Ontario unveils ‘free’ tuition for low-income college and university students

by | Feb 26, 2016 | News

(Kennedy Library/Flikr)

(Kennedy Library/Flikr)

Britnei Bilhete with files from Christy Farr

Low-income Ontarian students have dreamt of free— if not lower — tuitions for decades and now their wishes may be closer to reality.

The provincial budget unveiled dramatic changes for the college and university loan program.

There will be free “average” tuition, about $2,700 per year, for students from families making below $50,000 annually.

In an interview with Humber News, Minister of Training, Colleges and Universities Reza Moridi called the announcement “a game changer for our young people in the province of Ontario for the years to come.”

Students in programs who qualify for Ontario Students Assistance Program (OSAP)— a system the Ontario Finance Minister Charles Sousa called “complex and convoluted” – will be eligible for free tuition.

Dr. Moridi said with OSAP “the grants would be given to students at the back end.”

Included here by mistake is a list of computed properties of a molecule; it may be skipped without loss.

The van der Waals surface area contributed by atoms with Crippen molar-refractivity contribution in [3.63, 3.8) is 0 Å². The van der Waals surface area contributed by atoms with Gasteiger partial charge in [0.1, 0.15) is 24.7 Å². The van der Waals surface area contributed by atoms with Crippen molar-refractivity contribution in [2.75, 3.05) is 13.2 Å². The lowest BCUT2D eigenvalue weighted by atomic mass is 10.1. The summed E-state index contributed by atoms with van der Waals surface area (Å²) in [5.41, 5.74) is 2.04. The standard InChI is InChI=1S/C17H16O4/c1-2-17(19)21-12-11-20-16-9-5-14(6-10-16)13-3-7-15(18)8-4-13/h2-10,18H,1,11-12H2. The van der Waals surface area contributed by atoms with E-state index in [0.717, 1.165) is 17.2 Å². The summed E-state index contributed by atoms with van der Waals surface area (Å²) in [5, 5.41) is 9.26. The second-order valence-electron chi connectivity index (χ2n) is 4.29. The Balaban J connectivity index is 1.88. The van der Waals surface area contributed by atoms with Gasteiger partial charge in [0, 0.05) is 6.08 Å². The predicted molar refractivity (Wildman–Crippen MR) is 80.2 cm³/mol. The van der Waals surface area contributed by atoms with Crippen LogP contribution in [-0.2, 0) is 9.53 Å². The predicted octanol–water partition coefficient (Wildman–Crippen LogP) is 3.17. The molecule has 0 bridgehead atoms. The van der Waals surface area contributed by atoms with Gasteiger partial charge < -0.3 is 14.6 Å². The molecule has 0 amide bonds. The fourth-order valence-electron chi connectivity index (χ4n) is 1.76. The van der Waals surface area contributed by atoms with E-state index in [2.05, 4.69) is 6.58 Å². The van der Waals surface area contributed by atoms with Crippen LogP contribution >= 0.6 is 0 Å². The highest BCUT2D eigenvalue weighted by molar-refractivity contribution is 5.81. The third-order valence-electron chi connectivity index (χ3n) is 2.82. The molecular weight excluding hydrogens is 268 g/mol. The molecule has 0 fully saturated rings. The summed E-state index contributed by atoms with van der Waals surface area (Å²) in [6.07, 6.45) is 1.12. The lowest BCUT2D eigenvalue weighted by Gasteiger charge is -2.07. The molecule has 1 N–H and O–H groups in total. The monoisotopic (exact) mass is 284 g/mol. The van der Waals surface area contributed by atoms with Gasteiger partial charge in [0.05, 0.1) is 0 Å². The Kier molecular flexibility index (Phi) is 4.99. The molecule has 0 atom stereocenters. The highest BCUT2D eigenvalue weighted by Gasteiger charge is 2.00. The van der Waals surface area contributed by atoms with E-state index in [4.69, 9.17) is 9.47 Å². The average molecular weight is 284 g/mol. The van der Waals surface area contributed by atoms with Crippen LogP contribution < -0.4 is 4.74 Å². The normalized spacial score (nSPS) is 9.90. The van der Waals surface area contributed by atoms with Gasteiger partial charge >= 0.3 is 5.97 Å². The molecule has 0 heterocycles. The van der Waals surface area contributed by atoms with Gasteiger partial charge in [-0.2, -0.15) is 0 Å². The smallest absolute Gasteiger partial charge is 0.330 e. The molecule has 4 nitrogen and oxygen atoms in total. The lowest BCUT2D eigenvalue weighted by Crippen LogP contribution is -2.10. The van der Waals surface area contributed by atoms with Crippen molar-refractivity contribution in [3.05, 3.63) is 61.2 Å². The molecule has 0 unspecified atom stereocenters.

“Now we try to put them altogether and bring them to the front end.”

Judy Bates, the Ontario Confederation of University Faculty Associations President,  said the process will be easier for students.

“Rather than pay the full tuition costs and then get reimbursed through OSAP they will only pay the net costs.”

Meaning that students will only have to pay for what their grant doesn’t cover.

“For most students from low-income families … the amount will be zero (dollars).”

However high-income families will “pay their own share” of tuition said Dr. Moridi.

The new structure called the Ontario Student Grant (OSG) will be implemented beginning in the 2017.

According to the announcement OSG uses existing loans and grants without adding any new funding.

While the announcement is welcome news to many specifics have not been laid out.

“Some of the changes require additional explanation to determine what they actually mean,” said Humber President Chris Whitaker.

More information will be released in coming months. The new program will not affect current and past students.